Parents plan 'days of action' in campaign for more school funding

Campaign leader warns of a 'perfect storm' in schools because of increasing costs, higher pupil numbers and real-terms cuts

Tes Reporter

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A group of parents are planning "days of action" as part of a new national campaign calling for better funding for all schools.

The Fair Funding For All Schools campaign officially launches tomorrow, and it aims to unite parents and heads who are concerned about real-terms funding cuts to education. As well as coordinated "days of action", there will also be a petition.

The launch comes after unions released figures showing that every parliamentary constituency in England will be hit by real-terms cuts, which are being fuelled by higher staffing costs. The Department for Education said the union's analysis was fundamentally misleading.

Jo Yurky, campaign co-founder, said: "There's a perfect storm coming together of rising costs, rising numbers and real-terms cuts, plus the bringing about of the national funding formula."

She said that more investment is needed in all schools, instead of rearranging funding through a new formula.

The campaign is highlighting the fact that the under the government's schools budget, per pupil funding will not increase in line with inflation.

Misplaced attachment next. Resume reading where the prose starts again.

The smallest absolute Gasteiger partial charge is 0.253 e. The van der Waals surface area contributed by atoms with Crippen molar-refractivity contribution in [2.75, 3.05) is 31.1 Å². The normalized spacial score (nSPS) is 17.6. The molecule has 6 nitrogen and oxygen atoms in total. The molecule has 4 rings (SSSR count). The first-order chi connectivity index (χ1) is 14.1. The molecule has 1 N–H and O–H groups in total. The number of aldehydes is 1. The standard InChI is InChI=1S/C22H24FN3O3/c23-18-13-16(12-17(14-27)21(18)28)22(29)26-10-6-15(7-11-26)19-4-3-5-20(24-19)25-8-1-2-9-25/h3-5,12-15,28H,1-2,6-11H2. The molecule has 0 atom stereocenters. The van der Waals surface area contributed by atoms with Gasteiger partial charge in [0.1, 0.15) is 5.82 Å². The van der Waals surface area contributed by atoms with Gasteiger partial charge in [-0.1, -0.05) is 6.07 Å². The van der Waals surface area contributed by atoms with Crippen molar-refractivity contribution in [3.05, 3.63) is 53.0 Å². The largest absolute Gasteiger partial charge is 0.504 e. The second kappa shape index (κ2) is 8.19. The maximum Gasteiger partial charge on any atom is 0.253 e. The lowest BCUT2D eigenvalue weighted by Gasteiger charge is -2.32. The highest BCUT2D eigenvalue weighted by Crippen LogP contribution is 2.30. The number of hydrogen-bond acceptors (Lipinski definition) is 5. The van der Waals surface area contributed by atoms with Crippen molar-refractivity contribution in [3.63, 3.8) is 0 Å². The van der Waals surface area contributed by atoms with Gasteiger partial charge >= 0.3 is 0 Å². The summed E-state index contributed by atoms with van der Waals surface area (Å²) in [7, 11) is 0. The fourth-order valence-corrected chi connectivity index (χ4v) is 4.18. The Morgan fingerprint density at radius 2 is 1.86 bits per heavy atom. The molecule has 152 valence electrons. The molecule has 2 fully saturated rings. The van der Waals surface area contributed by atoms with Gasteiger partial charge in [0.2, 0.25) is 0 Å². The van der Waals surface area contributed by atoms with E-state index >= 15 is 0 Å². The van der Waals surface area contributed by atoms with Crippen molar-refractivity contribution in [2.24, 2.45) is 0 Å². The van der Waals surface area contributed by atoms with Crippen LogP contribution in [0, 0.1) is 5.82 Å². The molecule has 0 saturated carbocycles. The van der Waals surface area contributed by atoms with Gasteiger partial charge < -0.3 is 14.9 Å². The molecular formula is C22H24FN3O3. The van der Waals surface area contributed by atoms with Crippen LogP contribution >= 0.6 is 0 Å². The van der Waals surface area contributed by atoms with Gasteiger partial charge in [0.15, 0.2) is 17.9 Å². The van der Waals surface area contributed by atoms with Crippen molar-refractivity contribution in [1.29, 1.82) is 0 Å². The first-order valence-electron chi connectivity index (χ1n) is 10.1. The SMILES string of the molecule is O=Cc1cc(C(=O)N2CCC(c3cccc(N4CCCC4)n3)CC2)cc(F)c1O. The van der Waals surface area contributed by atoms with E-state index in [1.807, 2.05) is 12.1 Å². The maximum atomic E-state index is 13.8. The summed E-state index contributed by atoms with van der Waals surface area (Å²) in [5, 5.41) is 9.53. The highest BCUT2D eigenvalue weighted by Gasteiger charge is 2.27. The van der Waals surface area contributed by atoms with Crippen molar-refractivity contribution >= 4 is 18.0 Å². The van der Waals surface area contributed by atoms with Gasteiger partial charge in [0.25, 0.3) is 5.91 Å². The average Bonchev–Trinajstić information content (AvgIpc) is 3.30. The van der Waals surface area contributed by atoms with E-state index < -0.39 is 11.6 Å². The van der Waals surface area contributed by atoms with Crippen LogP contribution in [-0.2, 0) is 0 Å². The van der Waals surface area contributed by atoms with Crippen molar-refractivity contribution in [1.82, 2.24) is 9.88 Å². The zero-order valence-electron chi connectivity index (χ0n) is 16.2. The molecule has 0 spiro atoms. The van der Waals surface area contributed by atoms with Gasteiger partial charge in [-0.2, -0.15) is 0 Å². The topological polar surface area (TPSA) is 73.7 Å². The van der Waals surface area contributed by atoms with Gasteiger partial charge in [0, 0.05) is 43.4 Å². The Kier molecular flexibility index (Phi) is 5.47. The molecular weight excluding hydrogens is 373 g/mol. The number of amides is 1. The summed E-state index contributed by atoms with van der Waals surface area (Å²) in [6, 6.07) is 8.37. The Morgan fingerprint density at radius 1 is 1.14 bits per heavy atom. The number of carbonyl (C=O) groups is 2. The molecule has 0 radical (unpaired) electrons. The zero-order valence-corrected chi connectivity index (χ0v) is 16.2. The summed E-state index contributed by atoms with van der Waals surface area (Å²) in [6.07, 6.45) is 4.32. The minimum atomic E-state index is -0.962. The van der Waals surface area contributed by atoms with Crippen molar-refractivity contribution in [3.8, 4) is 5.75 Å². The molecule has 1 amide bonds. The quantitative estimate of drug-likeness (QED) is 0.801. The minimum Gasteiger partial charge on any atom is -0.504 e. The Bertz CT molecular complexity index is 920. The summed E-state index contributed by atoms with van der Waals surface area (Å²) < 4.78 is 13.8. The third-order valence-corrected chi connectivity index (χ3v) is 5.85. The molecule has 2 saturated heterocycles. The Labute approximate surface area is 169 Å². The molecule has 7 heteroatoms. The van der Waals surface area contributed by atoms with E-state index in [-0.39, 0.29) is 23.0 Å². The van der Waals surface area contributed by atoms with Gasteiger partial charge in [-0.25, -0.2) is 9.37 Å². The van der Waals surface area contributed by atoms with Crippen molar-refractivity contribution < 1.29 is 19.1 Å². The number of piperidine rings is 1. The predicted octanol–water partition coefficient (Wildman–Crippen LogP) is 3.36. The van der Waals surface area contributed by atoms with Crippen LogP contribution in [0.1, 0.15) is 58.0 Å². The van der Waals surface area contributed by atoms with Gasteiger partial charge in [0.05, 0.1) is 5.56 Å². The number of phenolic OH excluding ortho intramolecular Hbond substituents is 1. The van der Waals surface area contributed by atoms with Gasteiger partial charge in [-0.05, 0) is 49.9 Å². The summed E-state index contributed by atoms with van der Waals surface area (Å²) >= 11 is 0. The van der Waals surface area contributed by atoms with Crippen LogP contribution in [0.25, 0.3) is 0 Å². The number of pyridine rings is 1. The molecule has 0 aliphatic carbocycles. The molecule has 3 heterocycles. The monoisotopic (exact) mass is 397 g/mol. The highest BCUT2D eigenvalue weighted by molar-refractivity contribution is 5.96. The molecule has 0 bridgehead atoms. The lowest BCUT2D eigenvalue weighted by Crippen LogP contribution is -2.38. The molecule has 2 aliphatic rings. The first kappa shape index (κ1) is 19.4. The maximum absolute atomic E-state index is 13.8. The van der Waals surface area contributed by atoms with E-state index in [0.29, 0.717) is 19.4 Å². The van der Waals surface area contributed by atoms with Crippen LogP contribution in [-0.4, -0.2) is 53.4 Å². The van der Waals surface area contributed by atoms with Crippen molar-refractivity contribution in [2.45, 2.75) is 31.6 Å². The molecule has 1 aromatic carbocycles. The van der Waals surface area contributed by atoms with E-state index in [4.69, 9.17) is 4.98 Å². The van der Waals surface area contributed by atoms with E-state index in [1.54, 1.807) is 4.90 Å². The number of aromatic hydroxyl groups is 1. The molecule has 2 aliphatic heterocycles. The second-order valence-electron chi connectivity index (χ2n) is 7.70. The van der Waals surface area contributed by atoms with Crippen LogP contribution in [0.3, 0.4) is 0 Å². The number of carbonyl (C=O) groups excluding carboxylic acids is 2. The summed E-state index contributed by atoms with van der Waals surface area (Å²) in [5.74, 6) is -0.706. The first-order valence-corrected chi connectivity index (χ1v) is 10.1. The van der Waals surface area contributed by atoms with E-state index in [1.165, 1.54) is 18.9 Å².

Schools 'looking at £3 billion cut'

NAHT general secretary Russell Hobby, said: "The government's £3 billion real-terms cut to education funding must be reversed or we will see education and care suffer.

"Already heads are being forced to cut staff, cut the curriculum and cut specialist support.

"A new funding formula is the right thing to do, but it cannot be truly fair unless there is enough money to go round in the first place."

A Department for Education spokesman said: "School funding is at its highest level on record and will be over £40 billion in 2016-17.

"Under the proposed national schools funding formula, more than half of England's schools will receive a cash boost in 2018-19.

"This will help to create a system that funds schools according to the needs of their pupils rather than where they live – disparities in the current school funding system mean a school could get 50 per cent more if it were situated in another part of the country."

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